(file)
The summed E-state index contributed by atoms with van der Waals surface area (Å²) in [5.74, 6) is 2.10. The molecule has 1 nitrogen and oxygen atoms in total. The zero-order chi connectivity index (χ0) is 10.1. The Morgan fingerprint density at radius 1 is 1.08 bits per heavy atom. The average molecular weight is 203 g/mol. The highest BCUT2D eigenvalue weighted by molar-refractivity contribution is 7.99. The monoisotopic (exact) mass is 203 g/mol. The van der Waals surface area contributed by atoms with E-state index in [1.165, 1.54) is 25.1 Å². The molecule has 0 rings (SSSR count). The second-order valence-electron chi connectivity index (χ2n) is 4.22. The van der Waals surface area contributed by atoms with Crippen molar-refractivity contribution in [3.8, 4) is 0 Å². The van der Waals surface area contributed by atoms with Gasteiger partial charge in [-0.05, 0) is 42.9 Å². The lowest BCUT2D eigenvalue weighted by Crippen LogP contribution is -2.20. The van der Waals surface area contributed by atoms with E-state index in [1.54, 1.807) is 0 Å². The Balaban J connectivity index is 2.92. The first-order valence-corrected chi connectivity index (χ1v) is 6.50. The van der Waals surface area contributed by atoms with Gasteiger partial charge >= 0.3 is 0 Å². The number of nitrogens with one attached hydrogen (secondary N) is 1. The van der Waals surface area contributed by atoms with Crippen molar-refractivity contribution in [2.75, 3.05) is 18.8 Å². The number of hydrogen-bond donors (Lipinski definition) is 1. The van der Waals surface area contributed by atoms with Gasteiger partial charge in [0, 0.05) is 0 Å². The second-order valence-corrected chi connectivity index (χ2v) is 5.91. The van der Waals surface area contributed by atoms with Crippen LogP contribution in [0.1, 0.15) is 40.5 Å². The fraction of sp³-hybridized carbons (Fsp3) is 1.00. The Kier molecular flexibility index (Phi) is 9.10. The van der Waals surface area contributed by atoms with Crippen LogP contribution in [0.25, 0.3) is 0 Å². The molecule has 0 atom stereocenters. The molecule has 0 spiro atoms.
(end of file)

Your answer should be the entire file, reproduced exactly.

The summed E-state index contributed by atoms with van der Waals surface area (Å²) in [5.74, 6) is 2.10. The molecule has 1 nitrogen and oxygen atoms in total. The zero-order chi connectivity index (χ0) is 10.1. The Morgan fingerprint density at radius 1 is 1.08 bits per heavy atom. The average molecular weight is 203 g/mol. The highest BCUT2D eigenvalue weighted by molar-refractivity contribution is 7.99. The monoisotopic (exact) mass is 203 g/mol. The van der Waals surface area contributed by atoms with E-state index in [1.165, 1.54) is 25.1 Å². The molecule has 0 rings (SSSR count). The second-order valence-electron chi connectivity index (χ2n) is 4.22. The van der Waals surface area contributed by atoms with Crippen molar-refractivity contribution in [3.8, 4) is 0 Å². The van der Waals surface area contributed by atoms with Gasteiger partial charge in [-0.05, 0) is 42.9 Å². The lowest BCUT2D eigenvalue weighted by Crippen LogP contribution is -2.20. The van der Waals surface area contributed by atoms with E-state index in [1.54, 1.807) is 0 Å². The Balaban J connectivity index is 2.92. The first-order valence-corrected chi connectivity index (χ1v) is 6.50. The van der Waals surface area contributed by atoms with Gasteiger partial charge >= 0.3 is 0 Å². The number of nitrogens with one attached hydrogen (secondary N) is 1. The van der Waals surface area contributed by atoms with Crippen molar-refractivity contribution in [2.75, 3.05) is 18.8 Å². The number of hydrogen-bond donors (Lipinski definition) is 1. The van der Waals surface area contributed by atoms with Gasteiger partial charge in [0, 0.05) is 0 Å². The second-order valence-corrected chi connectivity index (χ2v) is 5.91. The van der Waals surface area contributed by atoms with Crippen LogP contribution in [0.1, 0.15) is 40.5 Å². The fraction of sp³-hybridized carbons (Fsp3) is 1.00. The Kier molecular flexibility index (Phi) is 9.10. The van der Waals surface area contributed by atoms with Crippen LogP contribution in [0.25, 0.3) is 0 Å². The molecule has 0 atom stereocenters. The molecule has 0 spiro atoms.